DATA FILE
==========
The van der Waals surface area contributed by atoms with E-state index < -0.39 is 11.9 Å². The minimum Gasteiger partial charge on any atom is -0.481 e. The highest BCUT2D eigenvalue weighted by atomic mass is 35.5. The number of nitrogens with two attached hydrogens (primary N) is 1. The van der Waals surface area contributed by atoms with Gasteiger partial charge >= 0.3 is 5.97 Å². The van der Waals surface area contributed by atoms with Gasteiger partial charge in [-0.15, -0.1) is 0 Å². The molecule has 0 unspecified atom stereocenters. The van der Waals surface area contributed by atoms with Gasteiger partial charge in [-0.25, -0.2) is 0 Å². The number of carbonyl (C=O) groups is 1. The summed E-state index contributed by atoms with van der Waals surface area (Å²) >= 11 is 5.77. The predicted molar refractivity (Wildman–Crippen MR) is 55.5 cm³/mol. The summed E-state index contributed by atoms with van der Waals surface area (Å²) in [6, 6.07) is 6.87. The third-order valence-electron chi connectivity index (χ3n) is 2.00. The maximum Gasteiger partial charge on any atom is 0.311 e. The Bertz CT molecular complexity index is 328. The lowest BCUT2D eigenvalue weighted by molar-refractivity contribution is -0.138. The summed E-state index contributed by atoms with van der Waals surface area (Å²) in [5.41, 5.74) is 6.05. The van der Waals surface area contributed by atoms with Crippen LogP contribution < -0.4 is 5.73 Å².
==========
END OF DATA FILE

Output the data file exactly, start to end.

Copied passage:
The van der Waals surface area contributed by atoms with E-state index < -0.39 is 11.9 Å². The minimum Gasteiger partial charge on any atom is -0.481 e. The highest BCUT2D eigenvalue weighted by atomic mass is 35.5. The number of nitrogens with two attached hydrogens (primary N) is 1. The van der Waals surface area contributed by atoms with Gasteiger partial charge >= 0.3 is 5.97 Å². The van der Waals surface area contributed by atoms with Gasteiger partial charge in [-0.15, -0.1) is 0 Å². The molecule has 0 unspecified atom stereocenters. The van der Waals surface area contributed by atoms with Gasteiger partial charge in [-0.25, -0.2) is 0 Å². The number of carbonyl (C=O) groups is 1. The summed E-state index contributed by atoms with van der Waals surface area (Å²) >= 11 is 5.77. The predicted molar refractivity (Wildman–Crippen MR) is 55.5 cm³/mol. The summed E-state index contributed by atoms with van der Waals surface area (Å²) in [6, 6.07) is 6.87. The third-order valence-electron chi connectivity index (χ3n) is 2.00. The maximum Gasteiger partial charge on any atom is 0.311 e. The Bertz CT molecular complexity index is 328. The lowest BCUT2D eigenvalue weighted by molar-refractivity contribution is -0.138. The summed E-state index contributed by atoms with van der Waals surface area (Å²) in [5.41, 5.74) is 6.05. The van der Waals surface area contributed by atoms with Crippen LogP contribution < -0.4 is 5.73 Å².